Although every woman is at risk of developing ovarian cancer, certain factors can increase your chances.
September is Ovarian Cancer Awareness Month, giving women everywhere a chance to learn more about the dangers of this disease and how to recognize the warning signs through the campaigns like The National Ovarian Cancer Coalition’s TEAL (Take Early Action & Live). Over 21,000 women are diagnosed with ovarian cancer each year, but the prognosis can be promising if detected early and treated effectively. Unfortunately, many diagnoses come too late. Any woman can develop ovarian cancer, but certain risk factors can make you more susceptible. By understanding the signs of ovarian cancer, this can lead to an earlier diagnosis if you consult your doctor as soon as possible.
What are the Risk Factors for Ovarian Cancer?
Ovarian cancer does not discriminate, but there are factors that can increase your risk of developing the disease, especially epithelial ovarian cancer, the most common type.
- Age. This condition tends to strike older women – menopause increases your risk of developing ovarian cancer, so it is more common in woman ages 50 to 60.
- Genetics. Women who have inherited a mutation of genes BRCA1 or BRCA2 have a slightly elevated risk of ovarian cancer and breast cancer.
- Hormone Replacement Therapy. Long-term estrogen replacement therapy, used to help reduce the symptoms associated with menopause, may increase your risk of ovarian cancer, especially when taken in large doses.
- Family Cancer History. If you or a member of your family have had breast, colon, ovarian, or related cancers, this increases your risk.
- Early Menstruation or Menopause. If your menstruation began before the age of 12, or if menopause arises prior to the age of 52.
- Reproductive History. Women who experience infertility and either undergo infertility treatments or never become pregnant are included in this category. Women who have their first full-term pregnancy after the age of 35 increases the risk. Use of an intrauterine device, or IUD, for birth control over oral contraceptives has also shown to increase your cancer risk.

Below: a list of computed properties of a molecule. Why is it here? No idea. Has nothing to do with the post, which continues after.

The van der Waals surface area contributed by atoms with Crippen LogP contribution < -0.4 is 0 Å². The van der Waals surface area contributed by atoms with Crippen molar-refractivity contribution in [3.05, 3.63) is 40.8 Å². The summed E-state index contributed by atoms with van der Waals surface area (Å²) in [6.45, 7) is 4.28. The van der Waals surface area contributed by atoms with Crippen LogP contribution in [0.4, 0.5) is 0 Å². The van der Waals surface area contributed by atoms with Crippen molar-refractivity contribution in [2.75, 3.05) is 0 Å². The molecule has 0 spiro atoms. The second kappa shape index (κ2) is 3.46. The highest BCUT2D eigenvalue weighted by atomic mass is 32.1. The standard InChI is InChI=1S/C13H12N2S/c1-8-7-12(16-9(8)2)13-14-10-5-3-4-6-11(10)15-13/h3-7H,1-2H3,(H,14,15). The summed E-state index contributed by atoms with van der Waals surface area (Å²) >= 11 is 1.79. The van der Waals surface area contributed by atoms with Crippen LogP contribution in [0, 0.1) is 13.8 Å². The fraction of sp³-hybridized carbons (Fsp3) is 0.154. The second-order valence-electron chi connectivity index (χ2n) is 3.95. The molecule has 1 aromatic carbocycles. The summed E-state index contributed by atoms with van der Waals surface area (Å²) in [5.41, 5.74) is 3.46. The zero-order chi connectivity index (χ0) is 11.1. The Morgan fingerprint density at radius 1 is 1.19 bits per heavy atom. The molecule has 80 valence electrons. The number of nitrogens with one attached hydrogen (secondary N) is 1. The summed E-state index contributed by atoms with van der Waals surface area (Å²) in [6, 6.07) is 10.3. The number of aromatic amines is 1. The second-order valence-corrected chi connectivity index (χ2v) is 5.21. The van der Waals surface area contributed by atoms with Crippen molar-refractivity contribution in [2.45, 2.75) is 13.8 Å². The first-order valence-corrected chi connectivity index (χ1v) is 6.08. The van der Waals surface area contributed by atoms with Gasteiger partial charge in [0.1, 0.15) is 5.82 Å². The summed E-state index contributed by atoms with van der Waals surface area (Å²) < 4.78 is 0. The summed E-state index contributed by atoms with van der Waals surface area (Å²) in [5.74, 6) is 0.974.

- Health & Diet. Smoking, obesity, and alcohol use are all negative health issues that increase your risk of developing a huge myriad of diseases.
- Endometriosis. This condition is marked by the migration of cells from the uterus to areas outside of the uterine cavity – this condition is often marked by long, painful periods and infertility.
How Is Ovarian Cancer Diagnosed?
There is currently no diagnostic test for ovarian cancer, but there are other means of detection. The first step would be a routine pelvic exam, during which your doctor will look for signs of an enlarged ovary or excess fluid. Blood tests can detect abnormal hormone levels and check for the protein CA 125, an indicator that ovarian cancer cells are present.
If the physician suspects cancer, or if you fall into a high risk category, a transvaginal ultrasound will determine the health of the ovaries by looking for signs of masses like cysts or tumors. In some cases, your doctor may do a minimally invasive procedure to procure a tissue sample from one of the ovaries. This allows them to look at the ovarian cells under a microscope and check for cancer growth. If the results show signs of cancer, you will be referred to a gynecologic oncologist for further testing and treatment.
Can You Prevent Ovarian Cancer?
There is no treatment that ensures you will not get ovarian cancer, but you can reduce your risk. Adding cancer fighting foods to your diet, like those high in antioxidants, will help to protect your cells from environmental toxins and damage from aging that can lead to cancer growth. Follow some preventative measures to take action early:
- Maintain a healthy lifestyle and manage your weight. This enhances your overall health and improves your immune system.
- If you fall into one of the risk categories, talk to your doctor about how to reduce your risk.
- Breastfeed your baby, as this natural process helps reduce your risk of developing many diseases, including ovarian cancer.
Ultimately, the best resource at your disposal if you have questions about ovarian cancer is your gynecologist. Regular exams and screenings are the ways to stay healthy and informed, so contact The Woman’s Clinic if you want to learn more about the signs of ovarian cancer.